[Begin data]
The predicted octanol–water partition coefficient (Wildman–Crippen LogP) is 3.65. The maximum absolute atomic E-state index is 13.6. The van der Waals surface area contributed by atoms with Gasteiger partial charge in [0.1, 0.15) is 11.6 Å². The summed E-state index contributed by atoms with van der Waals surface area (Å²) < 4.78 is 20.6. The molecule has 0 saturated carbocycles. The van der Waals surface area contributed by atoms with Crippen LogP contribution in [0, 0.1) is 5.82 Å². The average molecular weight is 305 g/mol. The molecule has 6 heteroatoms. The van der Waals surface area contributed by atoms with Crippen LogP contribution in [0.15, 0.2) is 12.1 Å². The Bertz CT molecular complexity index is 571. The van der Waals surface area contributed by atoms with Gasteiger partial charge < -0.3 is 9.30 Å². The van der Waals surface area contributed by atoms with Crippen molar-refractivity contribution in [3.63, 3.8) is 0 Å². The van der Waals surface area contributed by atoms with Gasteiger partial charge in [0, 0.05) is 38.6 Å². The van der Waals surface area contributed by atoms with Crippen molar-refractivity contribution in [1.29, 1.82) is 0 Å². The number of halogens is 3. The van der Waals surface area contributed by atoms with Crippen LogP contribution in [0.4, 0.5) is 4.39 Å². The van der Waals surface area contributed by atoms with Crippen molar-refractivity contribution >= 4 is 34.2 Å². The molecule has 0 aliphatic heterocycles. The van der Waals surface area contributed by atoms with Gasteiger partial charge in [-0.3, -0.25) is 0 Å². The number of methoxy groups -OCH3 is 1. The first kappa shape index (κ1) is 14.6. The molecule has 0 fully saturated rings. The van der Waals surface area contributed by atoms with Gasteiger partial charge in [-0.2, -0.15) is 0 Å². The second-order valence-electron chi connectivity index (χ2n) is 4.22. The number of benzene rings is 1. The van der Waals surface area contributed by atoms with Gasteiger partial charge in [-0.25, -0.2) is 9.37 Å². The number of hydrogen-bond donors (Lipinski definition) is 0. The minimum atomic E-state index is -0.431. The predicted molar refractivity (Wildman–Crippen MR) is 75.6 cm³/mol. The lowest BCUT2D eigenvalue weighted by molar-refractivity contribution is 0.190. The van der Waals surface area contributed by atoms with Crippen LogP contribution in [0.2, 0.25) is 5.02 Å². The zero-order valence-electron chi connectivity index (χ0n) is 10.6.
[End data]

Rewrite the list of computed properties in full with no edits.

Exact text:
The predicted octanol–water partition coefficient (Wildman–Crippen LogP) is 3.65. The maximum absolute atomic E-state index is 13.6. The van der Waals surface area contributed by atoms with Gasteiger partial charge in [0.1, 0.15) is 11.6 Å². The summed E-state index contributed by atoms with van der Waals surface area (Å²) < 4.78 is 20.6. The molecule has 0 saturated carbocycles. The van der Waals surface area contributed by atoms with Crippen LogP contribution in [0, 0.1) is 5.82 Å². The average molecular weight is 305 g/mol. The molecule has 6 heteroatoms. The van der Waals surface area contributed by atoms with Crippen LogP contribution in [0.15, 0.2) is 12.1 Å². The Bertz CT molecular complexity index is 571. The van der Waals surface area contributed by atoms with Gasteiger partial charge < -0.3 is 9.30 Å². The van der Waals surface area contributed by atoms with Crippen molar-refractivity contribution in [3.63, 3.8) is 0 Å². The van der Waals surface area contributed by atoms with Gasteiger partial charge in [0, 0.05) is 38.6 Å². The van der Waals surface area contributed by atoms with Crippen molar-refractivity contribution in [1.29, 1.82) is 0 Å². The number of halogens is 3. The van der Waals surface area contributed by atoms with Crippen LogP contribution in [0.4, 0.5) is 4.39 Å². The van der Waals surface area contributed by atoms with Crippen molar-refractivity contribution >= 4 is 34.2 Å². The molecule has 0 aliphatic heterocycles. The van der Waals surface area contributed by atoms with Gasteiger partial charge in [-0.3, -0.25) is 0 Å². The number of methoxy groups -OCH3 is 1. The first kappa shape index (κ1) is 14.6. The molecule has 0 fully saturated rings. The van der Waals surface area contributed by atoms with Gasteiger partial charge in [-0.2, -0.15) is 0 Å². The second-order valence-electron chi connectivity index (χ2n) is 4.22. The number of benzene rings is 1. The van der Waals surface area contributed by atoms with Gasteiger partial charge in [-0.25, -0.2) is 9.37 Å². The number of hydrogen-bond donors (Lipinski definition) is 0. The minimum atomic E-state index is -0.431. The predicted molar refractivity (Wildman–Crippen MR) is 75.6 cm³/mol. The lowest BCUT2D eigenvalue weighted by molar-refractivity contribution is 0.190. The van der Waals surface area contributed by atoms with Crippen LogP contribution in [0.2, 0.25) is 5.02 Å². The zero-order valence-electron chi connectivity index (χ0n) is 10.6.